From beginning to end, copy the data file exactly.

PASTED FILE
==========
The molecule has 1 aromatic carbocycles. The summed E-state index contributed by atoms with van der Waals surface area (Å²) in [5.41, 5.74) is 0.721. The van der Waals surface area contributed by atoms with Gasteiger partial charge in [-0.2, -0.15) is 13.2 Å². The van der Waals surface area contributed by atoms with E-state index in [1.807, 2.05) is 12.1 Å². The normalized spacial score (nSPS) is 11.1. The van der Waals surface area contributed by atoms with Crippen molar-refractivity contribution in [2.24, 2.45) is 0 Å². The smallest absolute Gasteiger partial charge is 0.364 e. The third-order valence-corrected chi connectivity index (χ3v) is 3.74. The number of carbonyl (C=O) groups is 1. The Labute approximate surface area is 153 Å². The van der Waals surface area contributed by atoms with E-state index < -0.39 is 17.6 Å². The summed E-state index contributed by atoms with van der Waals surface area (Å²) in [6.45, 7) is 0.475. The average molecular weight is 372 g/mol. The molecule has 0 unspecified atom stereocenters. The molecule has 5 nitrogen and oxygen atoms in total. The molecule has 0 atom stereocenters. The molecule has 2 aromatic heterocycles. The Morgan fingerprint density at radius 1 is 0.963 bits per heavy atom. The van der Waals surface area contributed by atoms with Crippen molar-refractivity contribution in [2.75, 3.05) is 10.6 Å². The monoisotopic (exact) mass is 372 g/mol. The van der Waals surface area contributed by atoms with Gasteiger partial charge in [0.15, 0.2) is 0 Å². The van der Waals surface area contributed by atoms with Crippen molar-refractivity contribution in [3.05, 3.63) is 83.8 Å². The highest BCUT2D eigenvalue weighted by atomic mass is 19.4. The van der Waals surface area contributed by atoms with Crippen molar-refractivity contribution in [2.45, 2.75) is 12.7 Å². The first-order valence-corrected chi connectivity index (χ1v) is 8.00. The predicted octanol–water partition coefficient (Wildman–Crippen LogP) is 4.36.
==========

The molecule has 1 aromatic carbocycles. The summed E-state index contributed by atoms with van der Waals surface area (Å²) in [5.41, 5.74) is 0.721. The van der Waals surface area contributed by atoms with Gasteiger partial charge in [-0.2, -0.15) is 13.2 Å². The van der Waals surface area contributed by atoms with E-state index in [1.807, 2.05) is 12.1 Å². The normalized spacial score (nSPS) is 11.1. The van der Waals surface area contributed by atoms with Crippen molar-refractivity contribution in [2.24, 2.45) is 0 Å². The smallest absolute Gasteiger partial charge is 0.364 e. The third-order valence-corrected chi connectivity index (χ3v) is 3.74. The number of carbonyl (C=O) groups is 1. The Labute approximate surface area is 153 Å². The van der Waals surface area contributed by atoms with E-state index < -0.39 is 17.6 Å². The summed E-state index contributed by atoms with van der Waals surface area (Å²) in [6.45, 7) is 0.475. The average molecular weight is 372 g/mol. The molecule has 0 unspecified atom stereocenters. The molecule has 5 nitrogen and oxygen atoms in total. The molecule has 0 atom stereocenters. The molecule has 2 aromatic heterocycles. The Morgan fingerprint density at radius 1 is 0.963 bits per heavy atom. The van der Waals surface area contributed by atoms with Crippen molar-refractivity contribution in [2.75, 3.05) is 10.6 Å². The monoisotopic (exact) mass is 372 g/mol. The van der Waals surface area contributed by atoms with Gasteiger partial charge in [0.15, 0.2) is 0 Å². The van der Waals surface area contributed by atoms with Crippen molar-refractivity contribution in [3.05, 3.63) is 83.8 Å². The highest BCUT2D eigenvalue weighted by atomic mass is 19.4. The van der Waals surface area contributed by atoms with Crippen molar-refractivity contribution in [2.45, 2.75) is 12.7 Å². The first-order valence-corrected chi connectivity index (χ1v) is 8.00. The predicted octanol–water partition coefficient (Wildman–Crippen LogP) is 4.36.